Gas trapping in amorphous water ice: A theoretical and experimental approach
The solar system began with the collapse of a dense molecular cloud, which is rich in atoms, dust grains and diverse molecules. The complexity of different physical and chemical processes which happened during the formation of the early solar system constitute a major topic within our scientific community, even though a complete model of the solar nebula including all such processes has not been constructed. This thesis deals with some of these chemical and physical processes and consists of two phases.
In the first phase of my work, I have studied the heating of water-ice grains during infall into the solar nebula from the surrounding collapsing cloud. The investigations in this phase extend previous studies (Lunine et al., 1991) in two aspects. Firstly, we revise the previous grain heating model. The calculations for large fluffy grains (up to 10μm) are conducted. Secondly, we explicitly incorporate terms associated with various exothermic and endothermic reactions which contribute to the thermal evolution of the grains in our computation. By tracking the threshold temperatures reached as a function of grain size, density and infall velocity, we are able to quantify the evolution of infalling interstellar grains.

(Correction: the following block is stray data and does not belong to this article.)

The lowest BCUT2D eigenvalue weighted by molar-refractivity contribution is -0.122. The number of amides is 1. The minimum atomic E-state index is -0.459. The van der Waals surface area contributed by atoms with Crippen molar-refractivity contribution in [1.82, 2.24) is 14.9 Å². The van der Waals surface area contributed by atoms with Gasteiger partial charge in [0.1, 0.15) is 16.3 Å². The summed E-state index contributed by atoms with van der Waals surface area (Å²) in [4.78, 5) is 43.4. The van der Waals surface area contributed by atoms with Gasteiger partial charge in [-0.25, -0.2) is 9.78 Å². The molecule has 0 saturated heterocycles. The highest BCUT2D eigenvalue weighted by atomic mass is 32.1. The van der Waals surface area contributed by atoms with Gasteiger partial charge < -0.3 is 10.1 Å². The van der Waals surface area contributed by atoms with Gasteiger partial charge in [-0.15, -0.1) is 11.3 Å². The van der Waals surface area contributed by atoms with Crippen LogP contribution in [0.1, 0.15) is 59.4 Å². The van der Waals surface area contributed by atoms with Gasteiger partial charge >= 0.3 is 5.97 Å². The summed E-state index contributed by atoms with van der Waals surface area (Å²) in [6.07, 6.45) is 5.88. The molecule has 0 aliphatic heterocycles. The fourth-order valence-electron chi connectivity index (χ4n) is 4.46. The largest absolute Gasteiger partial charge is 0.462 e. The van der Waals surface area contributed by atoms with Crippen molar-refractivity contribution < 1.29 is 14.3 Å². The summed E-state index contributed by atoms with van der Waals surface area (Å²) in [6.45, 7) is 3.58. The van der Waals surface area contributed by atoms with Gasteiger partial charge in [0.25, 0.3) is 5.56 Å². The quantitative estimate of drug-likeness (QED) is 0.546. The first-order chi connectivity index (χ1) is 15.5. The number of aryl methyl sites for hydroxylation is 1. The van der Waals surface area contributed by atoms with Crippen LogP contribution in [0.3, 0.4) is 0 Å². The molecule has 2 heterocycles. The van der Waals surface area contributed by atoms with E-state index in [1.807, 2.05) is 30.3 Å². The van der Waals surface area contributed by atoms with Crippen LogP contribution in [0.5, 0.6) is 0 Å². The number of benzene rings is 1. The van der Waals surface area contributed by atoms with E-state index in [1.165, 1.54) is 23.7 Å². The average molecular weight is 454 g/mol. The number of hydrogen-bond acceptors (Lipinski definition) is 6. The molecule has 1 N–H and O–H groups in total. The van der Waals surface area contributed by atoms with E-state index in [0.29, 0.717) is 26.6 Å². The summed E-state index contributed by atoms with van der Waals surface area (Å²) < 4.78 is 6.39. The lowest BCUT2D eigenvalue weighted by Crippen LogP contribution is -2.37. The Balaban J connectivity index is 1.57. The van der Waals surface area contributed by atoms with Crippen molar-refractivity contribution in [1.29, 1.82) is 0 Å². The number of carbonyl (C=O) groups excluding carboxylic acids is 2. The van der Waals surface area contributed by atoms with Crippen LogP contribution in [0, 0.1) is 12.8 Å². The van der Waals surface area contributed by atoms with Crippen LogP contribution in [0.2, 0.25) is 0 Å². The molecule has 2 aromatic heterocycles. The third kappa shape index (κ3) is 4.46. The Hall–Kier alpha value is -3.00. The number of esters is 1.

Once the volatiles were brought in by the ice grains, codeposition of diversed volatiles on the surface of refractory grains happened in the cold solar nebula region. Disk dynamical evolution leads to a background temperature below 50K at distance beyond 20AU. Studies have shown that amorphous water ice forms at this temperature range. Amorphous ice can volumetrically absorbs a large amount of volatiles. My work in the second phase consists of investigations of amorphous water ice, especially its property of trapping various volatiles under conditions well outside the stability field of the condensed phases of the volatiles. A statistical thermodynamical model has been established. It is used to predict fractional abundances of trapped volatiles in different temperature and pressure conditions. Our investigations involve both theoretical and experimental studies.